- Twitter raked up a storm on Wednesday by adding a caveat to US President Donal Trump’s tweets about mail-in ballots.
- This however wasn’t received well by Trump as he alleged that Twitter is trying to “stifle free speech”.
- US President has lashed out at Twitter and also threatened to “close down” social media.
Micro-blogging site Twitter raked up a storm on Wednesday by adding a caveat to US President Donal Trump's tweets about mail-in ballots. The social media giant added a warning below his tweets claiming that "Mail-in ballots are fraudulent". This however wasn't received well by Trump as he alleged that Twitter is trying to "stifle free speech". Now in a fresh series of tweets, the US President has lashed out at Twitter and also threatened to "close down" social media.
In fact, there are reports that Trump will soon sign an executive order that will allow US agencies to check and investigate social media companies, including Twitter. The order is also likely to say that social media companies don't fall under the category of media and hence cannot take editorial decisions on content. In a way, Twitter fact-checking something in a tweet is an editorial decision.
Lashing out at Twitter, Trump wrote, "Republicans feel that Social Media Platforms totally silence conservatives voices. We will strongly regulate, or close them down before we can ever allow this to happen. We saw what they attempted to do, and failed, in 2016. We can't let a more sophisticated version of that happen again. Just like we can't let large scale Mail-In Ballots take root in our Country. It would be a free for all on cheating, forgery and the theft of Ballots. Whoever cheated the most would win. Likewise, Social Media. Clean up your act, NOW!!!!"
Trump lost his cool after Twitter fact-check his tweets stating that the US presidential elections will be "rigged". Twitter had added a warning below his tweets that read, "Get the facts about mail-in ballots". When clicked on the label, the readers will be taken to a page with links to articles and news reports on Trump's claims about Mail-in ballots. The fact-checkers from CNN, Washington Post, and others have found Trump's claims about mail-in ballots "unsubstantiated."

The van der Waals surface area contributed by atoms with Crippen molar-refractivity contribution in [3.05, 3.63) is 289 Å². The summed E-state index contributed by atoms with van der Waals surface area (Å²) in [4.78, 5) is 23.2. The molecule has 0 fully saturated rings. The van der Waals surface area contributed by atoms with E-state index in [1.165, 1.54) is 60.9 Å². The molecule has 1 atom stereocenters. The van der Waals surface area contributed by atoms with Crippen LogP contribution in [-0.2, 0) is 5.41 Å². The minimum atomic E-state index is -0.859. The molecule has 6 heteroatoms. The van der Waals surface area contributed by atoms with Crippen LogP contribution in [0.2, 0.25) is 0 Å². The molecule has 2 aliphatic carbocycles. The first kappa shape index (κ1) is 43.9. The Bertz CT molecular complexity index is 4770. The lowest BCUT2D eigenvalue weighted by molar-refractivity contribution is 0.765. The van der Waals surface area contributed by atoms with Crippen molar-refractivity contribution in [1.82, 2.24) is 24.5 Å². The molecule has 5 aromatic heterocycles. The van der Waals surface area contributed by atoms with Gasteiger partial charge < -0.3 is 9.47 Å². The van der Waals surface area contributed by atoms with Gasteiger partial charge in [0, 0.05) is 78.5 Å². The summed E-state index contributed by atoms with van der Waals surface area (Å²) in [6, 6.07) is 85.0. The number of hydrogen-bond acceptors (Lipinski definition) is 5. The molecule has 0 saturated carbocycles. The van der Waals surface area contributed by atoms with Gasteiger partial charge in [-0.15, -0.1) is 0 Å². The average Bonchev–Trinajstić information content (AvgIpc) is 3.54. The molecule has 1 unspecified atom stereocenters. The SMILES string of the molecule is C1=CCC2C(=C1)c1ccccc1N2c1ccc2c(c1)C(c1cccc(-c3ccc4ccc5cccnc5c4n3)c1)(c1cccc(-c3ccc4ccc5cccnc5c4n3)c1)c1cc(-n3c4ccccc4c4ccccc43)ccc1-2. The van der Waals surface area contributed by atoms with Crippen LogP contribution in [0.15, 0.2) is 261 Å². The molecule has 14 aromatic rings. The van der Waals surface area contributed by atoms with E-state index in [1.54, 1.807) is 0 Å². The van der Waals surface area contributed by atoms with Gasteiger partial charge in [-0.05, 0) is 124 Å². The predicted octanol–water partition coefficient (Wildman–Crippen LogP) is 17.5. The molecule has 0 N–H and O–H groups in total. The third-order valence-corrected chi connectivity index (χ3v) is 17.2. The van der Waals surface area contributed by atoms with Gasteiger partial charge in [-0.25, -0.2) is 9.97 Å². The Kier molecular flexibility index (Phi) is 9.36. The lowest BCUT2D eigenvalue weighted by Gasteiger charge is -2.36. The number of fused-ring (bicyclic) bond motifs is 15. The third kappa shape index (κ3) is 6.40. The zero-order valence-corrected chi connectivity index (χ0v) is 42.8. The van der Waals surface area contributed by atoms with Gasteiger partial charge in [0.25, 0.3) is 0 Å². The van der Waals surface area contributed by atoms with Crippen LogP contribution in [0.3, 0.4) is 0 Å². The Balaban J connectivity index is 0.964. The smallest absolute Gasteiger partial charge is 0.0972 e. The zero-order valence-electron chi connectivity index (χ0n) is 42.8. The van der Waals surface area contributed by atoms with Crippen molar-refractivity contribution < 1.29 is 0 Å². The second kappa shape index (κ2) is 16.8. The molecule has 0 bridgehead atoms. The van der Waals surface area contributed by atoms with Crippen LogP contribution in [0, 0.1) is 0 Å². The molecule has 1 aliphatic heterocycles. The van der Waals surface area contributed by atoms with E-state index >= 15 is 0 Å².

An enraged Trump also took a jibe at Twitter and wrote, "Twitter has now shown that everything we have been saying about them (and their other compatriots) is correct. Big action to follow!"
Twitter CEO Jack Dorsey responded to Trump's tweet and said that he is accountable for the actions of the company and also requested to keep the employees out of it. He also added that Twitter will continue and "point out incorrect or disputed information about elections globally."
"This does not make us an "arbiter of truth." Our intention is to connect the dots of conflicting statements and show the information in dispute so people can judge for themselves. More transparency from us is critical so folks can clearly see the why behind our actions," Dorsey tweeted.
Facebook CEO Mark Zuckerberg also reacted to the Trump-Twitter controversy. In an interview with Fox News, he said Facebook's policies are different from Twitter on this. "I just believe strongly that Facebook shouldn't be the arbiter of truth of everything that people say online. In general, private companies probably shouldn't be especially these platform companies shouldn't be in the position of doing that."
Earlier, this month, Twitter had announced that it will add labels and warnings to tweets that could potentially mislead people. The micro-blogging site had also stated that they will label fake tweets and misleading tweets irrespective of who posts them.